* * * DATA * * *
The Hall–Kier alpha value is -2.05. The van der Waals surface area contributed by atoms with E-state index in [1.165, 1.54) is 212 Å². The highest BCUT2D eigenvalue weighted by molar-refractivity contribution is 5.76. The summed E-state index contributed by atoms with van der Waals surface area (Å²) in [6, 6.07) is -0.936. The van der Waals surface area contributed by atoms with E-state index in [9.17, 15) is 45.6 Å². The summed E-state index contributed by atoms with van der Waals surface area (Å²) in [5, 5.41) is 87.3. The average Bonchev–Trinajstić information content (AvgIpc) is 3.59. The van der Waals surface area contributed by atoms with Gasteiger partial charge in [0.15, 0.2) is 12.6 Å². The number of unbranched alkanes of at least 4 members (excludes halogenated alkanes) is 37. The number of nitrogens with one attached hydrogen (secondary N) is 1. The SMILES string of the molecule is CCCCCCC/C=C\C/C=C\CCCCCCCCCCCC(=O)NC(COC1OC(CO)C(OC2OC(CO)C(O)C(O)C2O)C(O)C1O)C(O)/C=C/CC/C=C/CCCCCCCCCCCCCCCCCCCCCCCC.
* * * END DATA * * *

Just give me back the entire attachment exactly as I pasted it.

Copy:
The Hall–Kier alpha value is -2.05. The van der Waals surface area contributed by atoms with E-state index in [1.165, 1.54) is 212 Å². The highest BCUT2D eigenvalue weighted by molar-refractivity contribution is 5.76. The summed E-state index contributed by atoms with van der Waals surface area (Å²) in [6, 6.07) is -0.936. The van der Waals surface area contributed by atoms with E-state index in [9.17, 15) is 45.6 Å². The summed E-state index contributed by atoms with van der Waals surface area (Å²) in [5, 5.41) is 87.3. The average Bonchev–Trinajstić information content (AvgIpc) is 3.59. The van der Waals surface area contributed by atoms with Gasteiger partial charge in [0.15, 0.2) is 12.6 Å². The number of unbranched alkanes of at least 4 members (excludes halogenated alkanes) is 37. The number of nitrogens with one attached hydrogen (secondary N) is 1. The SMILES string of the molecule is CCCCCCC/C=C\C/C=C\CCCCCCCCCCCC(=O)NC(COC1OC(CO)C(OC2OC(CO)C(O)C(O)C2O)C(O)C1O)C(O)/C=C/CC/C=C/CCCCCCCCCCCCCCCCCCCCCCCC.